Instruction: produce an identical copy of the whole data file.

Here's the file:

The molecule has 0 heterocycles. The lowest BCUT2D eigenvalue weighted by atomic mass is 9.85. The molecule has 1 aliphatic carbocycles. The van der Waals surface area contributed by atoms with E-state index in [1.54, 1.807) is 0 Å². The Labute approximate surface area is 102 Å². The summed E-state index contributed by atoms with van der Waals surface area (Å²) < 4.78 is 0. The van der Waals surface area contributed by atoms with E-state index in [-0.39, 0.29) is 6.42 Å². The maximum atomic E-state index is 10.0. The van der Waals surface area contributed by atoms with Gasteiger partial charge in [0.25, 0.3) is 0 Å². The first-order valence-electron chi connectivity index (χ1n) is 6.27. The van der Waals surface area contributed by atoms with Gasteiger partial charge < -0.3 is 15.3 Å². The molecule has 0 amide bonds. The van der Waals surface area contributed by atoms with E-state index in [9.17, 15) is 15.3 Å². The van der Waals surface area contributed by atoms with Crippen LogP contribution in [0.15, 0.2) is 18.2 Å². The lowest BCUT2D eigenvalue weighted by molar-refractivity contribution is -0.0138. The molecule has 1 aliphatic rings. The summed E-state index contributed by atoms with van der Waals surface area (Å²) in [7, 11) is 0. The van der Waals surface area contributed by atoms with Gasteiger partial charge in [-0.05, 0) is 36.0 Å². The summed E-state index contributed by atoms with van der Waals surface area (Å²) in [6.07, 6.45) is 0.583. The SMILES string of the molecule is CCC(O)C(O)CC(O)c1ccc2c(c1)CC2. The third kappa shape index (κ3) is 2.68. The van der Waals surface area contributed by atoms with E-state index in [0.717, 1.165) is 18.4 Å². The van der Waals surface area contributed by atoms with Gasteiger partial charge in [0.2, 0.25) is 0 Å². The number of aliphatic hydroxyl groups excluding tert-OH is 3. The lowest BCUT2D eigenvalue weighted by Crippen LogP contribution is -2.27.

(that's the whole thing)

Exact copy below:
The molecule has 0 heterocycles. The lowest BCUT2D eigenvalue weighted by atomic mass is 9.85. The molecule has 1 aliphatic carbocycles. The van der Waals surface area contributed by atoms with E-state index in [1.54, 1.807) is 0 Å². The Labute approximate surface area is 102 Å². The summed E-state index contributed by atoms with van der Waals surface area (Å²) < 4.78 is 0. The van der Waals surface area contributed by atoms with E-state index in [-0.39, 0.29) is 6.42 Å². The maximum atomic E-state index is 10.0. The van der Waals surface area contributed by atoms with Gasteiger partial charge in [0.25, 0.3) is 0 Å². The first-order valence-electron chi connectivity index (χ1n) is 6.27. The van der Waals surface area contributed by atoms with Gasteiger partial charge < -0.3 is 15.3 Å². The molecule has 0 amide bonds. The van der Waals surface area contributed by atoms with E-state index in [9.17, 15) is 15.3 Å². The van der Waals surface area contributed by atoms with Crippen LogP contribution in [0.15, 0.2) is 18.2 Å². The lowest BCUT2D eigenvalue weighted by molar-refractivity contribution is -0.0138. The molecule has 1 aliphatic rings. The summed E-state index contributed by atoms with van der Waals surface area (Å²) in [7, 11) is 0. The van der Waals surface area contributed by atoms with Gasteiger partial charge in [-0.05, 0) is 36.0 Å². The summed E-state index contributed by atoms with van der Waals surface area (Å²) in [6.07, 6.45) is 0.583. The SMILES string of the molecule is CCC(O)C(O)CC(O)c1ccc2c(c1)CC2. The third kappa shape index (κ3) is 2.68. The van der Waals surface area contributed by atoms with E-state index in [0.717, 1.165) is 18.4 Å². The van der Waals surface area contributed by atoms with Gasteiger partial charge in [0.2, 0.25) is 0 Å². The number of aliphatic hydroxyl groups excluding tert-OH is 3. The lowest BCUT2D eigenvalue weighted by Crippen LogP contribution is -2.27.